There’s a crisis in domestic heating; something you’d only be unaware of if you’ve had your head stuck in sand for the last few months!
Energy prices are skyrocketing now that the regulator has adjusted the price cap, and the war in Ukraine is further pushing up the cost of crude oil. Add to this the push from government to decarbonise homes and phase out fossil fuels, and we’re in the eye of a perfect storm.
With the UK recently announcing that it will be reducing the amount of crude oil coming in from Russia, on top existing pressures on oil supply, there is a growing need for a replacement for kerosene, and fast, otherwise homeowners with oil boilers will be facing a very real crisis.
Hydrotreated vegetable oil (HVO) quite simply is the perfect solution. Derived from renewable sources, it’s a proven heat source around the world, but the UK government is dragging its heels in approving it for domestic use. OFTEC has been trialling HVO in UK homes and the results all show that HVO works; it reduces emissions. So, why is the government still sitting on its hands?
Apart from letting down the oil heating industry, they are also heaping hardship upon oil-heated homes, just over 1.4 million of them, by keeping them reliant on the price of crude oil. However, I think there is another consequence from this lack of action in approving HVO that is being overlooked.
As an oil boiler manufacturer, I’m absolutely convinced that HVO is the perfect fuel to replace kerosene, but I’m shocked that so many oil installers that I talk with are not aware of HVO, even with all the coverage it receives in the trade press.
Why is this? I think it’s because installers are simply not engaging with something not yet approved for use. If there are installers unaware of HVO, then how can we expect homeowners to know about it? Unless the government approves HVO quickly, we will risk losing all of the fantastic opportunities HVO can bring.
Furthermore, there’s a large number of oil-only installers out there who may be seeing no future for oil boilers and decide to leave the industry. So, we risk losing all that experience that will be needed to get HVO up and running when the government finally approves it.
One oil installer who knows all about HVO is Ricky Dudderidge of Suffolk-based Elanar Technical Services. Dudderidge been enthusiastically promoting HVO to his oil boiler clients for over a year now, and he has been taken aback by the interest shown.
He explains: “Talking with my oil customers, it’s clear that over 80% of them would switch to HVO overnight, as a way to cut emissions, cut energy bills, and to keep their existing boiler system”.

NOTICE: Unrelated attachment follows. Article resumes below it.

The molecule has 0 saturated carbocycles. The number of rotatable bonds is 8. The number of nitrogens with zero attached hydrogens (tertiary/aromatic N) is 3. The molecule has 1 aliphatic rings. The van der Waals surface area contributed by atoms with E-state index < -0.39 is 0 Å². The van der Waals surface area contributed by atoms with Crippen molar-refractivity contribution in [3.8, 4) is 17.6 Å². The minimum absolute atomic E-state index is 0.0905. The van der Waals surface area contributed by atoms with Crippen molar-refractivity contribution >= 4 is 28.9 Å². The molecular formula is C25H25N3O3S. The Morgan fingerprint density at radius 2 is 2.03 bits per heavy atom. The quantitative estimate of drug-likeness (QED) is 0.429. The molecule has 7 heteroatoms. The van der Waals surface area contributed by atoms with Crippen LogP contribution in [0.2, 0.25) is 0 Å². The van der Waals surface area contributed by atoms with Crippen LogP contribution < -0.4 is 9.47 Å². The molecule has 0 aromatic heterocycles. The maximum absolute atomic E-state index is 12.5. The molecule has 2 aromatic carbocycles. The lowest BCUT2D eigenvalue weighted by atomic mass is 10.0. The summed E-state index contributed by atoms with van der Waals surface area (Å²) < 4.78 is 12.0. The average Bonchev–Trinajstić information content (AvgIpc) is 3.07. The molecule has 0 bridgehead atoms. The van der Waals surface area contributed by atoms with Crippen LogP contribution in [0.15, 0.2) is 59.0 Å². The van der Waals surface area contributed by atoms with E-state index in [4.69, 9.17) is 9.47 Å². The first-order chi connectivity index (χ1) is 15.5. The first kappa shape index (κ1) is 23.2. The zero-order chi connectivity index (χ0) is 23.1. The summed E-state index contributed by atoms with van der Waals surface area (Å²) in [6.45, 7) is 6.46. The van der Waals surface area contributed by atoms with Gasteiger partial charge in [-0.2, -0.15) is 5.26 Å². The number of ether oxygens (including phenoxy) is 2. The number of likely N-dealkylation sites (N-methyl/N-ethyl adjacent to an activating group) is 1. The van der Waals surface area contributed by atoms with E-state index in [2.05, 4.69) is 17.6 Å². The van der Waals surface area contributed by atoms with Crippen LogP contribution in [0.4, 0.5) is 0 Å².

He shares my frustration with the government’s lack of approval for HVO, and I’m guessing that there are many others out there who share this feeling.
I’ve been producing HVO-ready oil boilers for well over a year now, as the technology of HVO and what it can achieve excites me, namely keeping people warm in an affordable and sustainable way that also reduces their carbon footprint. I’ve seen the evidence from the UK HVO trials and I know it lives up to all of my expectations.
HVO fuel is one of the word’s purest fuels. It’s a paraffinic synthetic renewable diesel produced from 100% renewable feedstocks. It adheres to EN 15940 specifications, and reduces greenhouse gas emissions by as much as 90%, NOx emissions by as much as 27%, and PM emissions by as much as 84%; all key components in achieving improved air quality.
Given these factors, I really hope the government is reviewing the amount of tax duty added to HVO. At the moment HVO falls into the diesel classification, because of the way it is distilled, at a rate of 57.95 pence per litre. This goes back to the 1979 Hydrocarbon Oil Duties Act, when there was no alternative to fossil fuels. This method of calculating duty is clearly no longer fit for purpose and will do little to promote ‘green’ alternatives to fossil fuels. A rethink on duty is needed.
We simply must not lose this opportunity for HVO to replace kerosene. To the government my message is clear; if not now, when? Energy prices are increasing (although the price of HVO has been stable), we need to decarbonise (HVO is green energy), and we need to reduce our reliance on foreign fuel.
The government must accept that heat pumps are not the solution for every existing home, either practically or financially, and approve HVO for domestic use. They have all the evidence they need from OFTEC – what more do they need?
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